The Friends of Belgrade Lakes Village have raised more than $556,000 to enhance the state road reconstruction project planned for a half-mile of Main Street, a project slated for a final public hearing Wednesday.

Diane Oliver, representing the board of directors of the Friends group, updated Belgrade selectmen at their regular meeting Tuesday, indicating the group received $305,000 from grants and foundations, $122,999 in cash, $83,450 in outstanding pledges and $3,100 through a Gofundme page; and it has asked for $41,500 from the town’s municipal account. That money was set aside to match a state transportation grant, but the town did not receive the grant.

The group has worked to raise money to install pedestrian lighting and upgraded sidewalks that will be installed as part of the planned 2018 project.

The Department of Transportation has scheduled a final public hearing on the Route 27 reconstruction project for 6 to 8 p.m. Wednesday at the Center for All Seasons.

Ernie Martin, the state’s project manager, said it will encompass a presentation to property owners that indicates any effects on their parcels.

“We take this design to the public to see if we missed something,” he said.

The presentation will include information about the design, rights of way, tree law, stormwater treatment practices, details about the timeline, and a question-and-answer period.

The project has been planned for years and raised concern among business owners about how it will affect sales. Several merchants suggested suspending any roadwork during the height of the summer tourist season — Memorial Day through Labor Day weekends. Some business owners also voiced opposition to having roadwork done at night.

Martin said the timing of the work itself would be addressed at Wednesday’s meeting.

It is one of the last remaining sections of Route 27 to be worked on and has proved particularly sensitive because it is the only road along a narrow isthmus between Great and Long ponds.

“I am pretty confident will this will be one construction season,” Martin said. “It’s 0.46 miles, less than half a mile, and pretty self-contained.”

He said the design of the project is complete and will include 83 parking spaces — 54 on the west side of the road and 29 on the east.

Crosswalk locations are designated, and the sidewalk, which runs on the east side, has been extended to the south to the new bakery near the intersection with West Road.

The state has estimated the total project cost at just under $2.7 million, including preliminary engineering, right-of-way, construction and inspection work.

“I think we’re in good shape,” Martin said. “I think we’ve had plenty of good dialogue.”

Martin said some concerns remain about locations of septic systems, some of which are in the right of way. Some residents spoke with Martin about that at an informal informational meeting in August.

Martin also said the road reconstruction will include catch basins that will treat stormwater so it’s cleaner when it flows into Great Pond or Long Pond.

Some trees will be removed along the road largely because utility poles are being relocated to the east side of the street. Pedestrian lighting will be installed along the west side.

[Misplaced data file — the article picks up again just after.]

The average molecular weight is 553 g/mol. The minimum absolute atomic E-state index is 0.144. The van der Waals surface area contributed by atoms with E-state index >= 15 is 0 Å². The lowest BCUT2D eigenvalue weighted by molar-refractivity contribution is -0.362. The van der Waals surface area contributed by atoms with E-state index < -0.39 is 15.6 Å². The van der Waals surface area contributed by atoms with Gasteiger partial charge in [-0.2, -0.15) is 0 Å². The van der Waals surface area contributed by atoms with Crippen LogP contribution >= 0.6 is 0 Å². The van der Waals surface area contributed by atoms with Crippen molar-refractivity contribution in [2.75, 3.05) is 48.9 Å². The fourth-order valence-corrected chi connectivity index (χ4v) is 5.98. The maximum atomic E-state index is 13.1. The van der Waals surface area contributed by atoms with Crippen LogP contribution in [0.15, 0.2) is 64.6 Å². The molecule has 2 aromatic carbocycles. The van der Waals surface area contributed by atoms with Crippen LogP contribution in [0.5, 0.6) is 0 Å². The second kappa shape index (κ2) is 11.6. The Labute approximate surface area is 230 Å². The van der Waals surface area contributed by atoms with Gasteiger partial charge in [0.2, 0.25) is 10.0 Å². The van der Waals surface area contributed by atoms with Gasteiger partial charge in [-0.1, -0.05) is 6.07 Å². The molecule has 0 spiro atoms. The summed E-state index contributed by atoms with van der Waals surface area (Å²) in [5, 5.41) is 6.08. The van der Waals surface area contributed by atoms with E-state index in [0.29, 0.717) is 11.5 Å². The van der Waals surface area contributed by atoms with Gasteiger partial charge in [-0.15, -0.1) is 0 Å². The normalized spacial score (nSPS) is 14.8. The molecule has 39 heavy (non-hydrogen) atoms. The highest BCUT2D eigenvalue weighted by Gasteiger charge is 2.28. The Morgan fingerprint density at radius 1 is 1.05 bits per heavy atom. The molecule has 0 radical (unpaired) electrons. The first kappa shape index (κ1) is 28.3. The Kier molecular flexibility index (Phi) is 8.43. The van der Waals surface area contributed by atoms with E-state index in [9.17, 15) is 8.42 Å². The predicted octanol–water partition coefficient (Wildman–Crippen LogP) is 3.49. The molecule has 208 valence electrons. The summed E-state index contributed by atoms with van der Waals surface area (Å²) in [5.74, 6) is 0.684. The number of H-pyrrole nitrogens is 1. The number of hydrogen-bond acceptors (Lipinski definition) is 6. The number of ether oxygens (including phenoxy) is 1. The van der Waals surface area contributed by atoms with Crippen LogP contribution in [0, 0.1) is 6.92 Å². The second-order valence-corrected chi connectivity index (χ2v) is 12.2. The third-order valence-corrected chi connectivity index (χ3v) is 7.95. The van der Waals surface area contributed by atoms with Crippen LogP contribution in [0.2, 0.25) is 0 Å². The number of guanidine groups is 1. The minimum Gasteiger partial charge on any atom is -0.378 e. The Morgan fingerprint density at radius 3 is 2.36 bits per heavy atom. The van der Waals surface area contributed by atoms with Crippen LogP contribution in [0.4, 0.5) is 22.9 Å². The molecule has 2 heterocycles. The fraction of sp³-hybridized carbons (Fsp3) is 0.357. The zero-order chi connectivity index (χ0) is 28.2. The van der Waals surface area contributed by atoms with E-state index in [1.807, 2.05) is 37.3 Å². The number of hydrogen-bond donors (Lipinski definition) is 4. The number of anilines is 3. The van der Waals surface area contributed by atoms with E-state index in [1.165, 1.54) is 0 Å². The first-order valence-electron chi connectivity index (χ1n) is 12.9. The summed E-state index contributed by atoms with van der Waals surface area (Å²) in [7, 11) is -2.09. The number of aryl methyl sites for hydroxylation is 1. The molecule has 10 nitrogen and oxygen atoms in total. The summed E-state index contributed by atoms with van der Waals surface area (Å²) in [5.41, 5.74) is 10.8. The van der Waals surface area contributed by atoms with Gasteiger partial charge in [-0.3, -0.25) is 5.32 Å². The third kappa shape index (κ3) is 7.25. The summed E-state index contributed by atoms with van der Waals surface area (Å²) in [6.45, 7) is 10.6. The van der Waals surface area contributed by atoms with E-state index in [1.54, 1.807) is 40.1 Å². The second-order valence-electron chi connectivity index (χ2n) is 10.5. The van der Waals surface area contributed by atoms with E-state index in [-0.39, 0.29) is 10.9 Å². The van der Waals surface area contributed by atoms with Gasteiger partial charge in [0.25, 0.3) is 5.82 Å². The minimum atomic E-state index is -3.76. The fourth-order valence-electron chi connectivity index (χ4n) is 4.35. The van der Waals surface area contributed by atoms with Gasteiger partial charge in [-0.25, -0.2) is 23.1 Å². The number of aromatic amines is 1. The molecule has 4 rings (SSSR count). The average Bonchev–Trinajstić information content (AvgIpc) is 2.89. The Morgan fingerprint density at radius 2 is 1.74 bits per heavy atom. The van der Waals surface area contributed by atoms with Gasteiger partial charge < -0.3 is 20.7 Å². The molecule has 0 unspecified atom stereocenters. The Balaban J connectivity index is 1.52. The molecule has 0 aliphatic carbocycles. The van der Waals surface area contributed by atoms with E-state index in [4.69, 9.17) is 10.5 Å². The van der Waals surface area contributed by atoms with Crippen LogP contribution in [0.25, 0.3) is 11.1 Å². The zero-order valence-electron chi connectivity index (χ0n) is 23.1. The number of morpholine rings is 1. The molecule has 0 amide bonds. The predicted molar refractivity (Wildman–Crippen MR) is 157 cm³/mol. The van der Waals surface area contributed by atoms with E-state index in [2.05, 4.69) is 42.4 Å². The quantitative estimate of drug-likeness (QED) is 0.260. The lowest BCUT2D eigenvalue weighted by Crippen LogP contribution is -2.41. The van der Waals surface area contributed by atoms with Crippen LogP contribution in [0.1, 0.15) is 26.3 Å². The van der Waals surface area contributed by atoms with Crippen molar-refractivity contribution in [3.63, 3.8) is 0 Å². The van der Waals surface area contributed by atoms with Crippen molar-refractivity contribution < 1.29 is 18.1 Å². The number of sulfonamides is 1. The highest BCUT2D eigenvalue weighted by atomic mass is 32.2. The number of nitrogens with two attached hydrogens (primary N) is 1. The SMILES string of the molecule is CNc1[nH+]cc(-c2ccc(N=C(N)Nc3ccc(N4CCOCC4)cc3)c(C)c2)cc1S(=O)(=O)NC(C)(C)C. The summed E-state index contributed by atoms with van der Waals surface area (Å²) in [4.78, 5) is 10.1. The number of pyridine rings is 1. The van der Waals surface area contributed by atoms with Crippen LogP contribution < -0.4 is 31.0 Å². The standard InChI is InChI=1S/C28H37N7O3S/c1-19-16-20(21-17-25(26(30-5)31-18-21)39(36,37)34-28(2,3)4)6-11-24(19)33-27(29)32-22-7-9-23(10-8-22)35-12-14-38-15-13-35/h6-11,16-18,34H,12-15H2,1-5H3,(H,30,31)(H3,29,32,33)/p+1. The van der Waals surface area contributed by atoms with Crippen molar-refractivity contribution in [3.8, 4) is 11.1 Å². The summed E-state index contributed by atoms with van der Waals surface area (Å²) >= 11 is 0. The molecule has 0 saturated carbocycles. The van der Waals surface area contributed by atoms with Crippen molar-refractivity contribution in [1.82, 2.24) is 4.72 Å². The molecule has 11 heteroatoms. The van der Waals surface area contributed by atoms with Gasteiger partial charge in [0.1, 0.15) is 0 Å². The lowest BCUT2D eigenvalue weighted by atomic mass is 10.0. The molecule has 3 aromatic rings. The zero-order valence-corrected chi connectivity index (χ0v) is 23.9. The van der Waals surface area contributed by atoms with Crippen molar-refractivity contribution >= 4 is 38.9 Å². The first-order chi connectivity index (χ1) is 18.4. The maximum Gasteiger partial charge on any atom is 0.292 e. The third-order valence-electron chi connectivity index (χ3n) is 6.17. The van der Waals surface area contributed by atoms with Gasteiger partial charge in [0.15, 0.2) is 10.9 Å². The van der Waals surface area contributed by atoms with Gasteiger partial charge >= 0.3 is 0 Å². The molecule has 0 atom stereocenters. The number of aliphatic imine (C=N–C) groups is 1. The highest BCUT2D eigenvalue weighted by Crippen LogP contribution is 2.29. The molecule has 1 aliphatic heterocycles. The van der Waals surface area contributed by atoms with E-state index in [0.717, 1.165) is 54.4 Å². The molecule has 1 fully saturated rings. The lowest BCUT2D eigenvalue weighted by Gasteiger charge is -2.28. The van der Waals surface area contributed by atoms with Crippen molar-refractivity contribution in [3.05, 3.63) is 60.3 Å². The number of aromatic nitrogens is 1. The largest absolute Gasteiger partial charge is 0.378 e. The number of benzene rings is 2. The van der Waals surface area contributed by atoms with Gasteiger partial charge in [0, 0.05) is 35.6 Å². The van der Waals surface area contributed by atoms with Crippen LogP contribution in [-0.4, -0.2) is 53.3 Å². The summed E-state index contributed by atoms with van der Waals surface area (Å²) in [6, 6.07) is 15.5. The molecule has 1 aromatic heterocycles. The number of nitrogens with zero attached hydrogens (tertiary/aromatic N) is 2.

Martin said some property owners have come forward requesting that their trees be cut, and the state will do so.

Landscaping will add some trees later.

Martin also said part of the meeting will involve checking to ensure that the town has the funding available for the sidewalks and lighting.

While the sidewalk lighting style was chosen some time ago, the sidewalk type is still under discussion.

The Friends group originally had talked of having brick sidewalks, but selectmen recently discussed trying to dissuade them from making that choice and instead suggesting asphalt or cement with pressed veneer to avoid maintenance problems. The board has been adamant about not spending taxpayer money for any extras.

Diane Oliver, a member of the Friends group’s board of directors, said Friday that sidewalk materials had yet to be chosen.

“We’ve been working extremely hard just to get the fundraising done,” Oliver said, adding that that process can begin now.

“I think we’ve always said ‘upgraded sidewalks,’ anything better than just the asphalt, which is what they would do,” she said.

Oliver said the group will take into account what its contributors have said as well as what members have been hearing from selectmen and other sources.

She said the group budgeted for the highest cost, which would be the brick sidewalks, but would be considering various styles of upgrades.

A memo submitted to selectmen on Tuesday by Oliver on behalf of the Friends group also noted that the initial $556,049 raised “is phase one of a $1.5 million campaign that also includes an off-street parking lot and public restrooms.”

The group said contributions came from “generous summer residents as well as year-round residents, not only from Belgrade, but from surrounding communities like Rome and Oakland.”

Betty Adams — 621-5631

[email protected]

Twitter: @betadams

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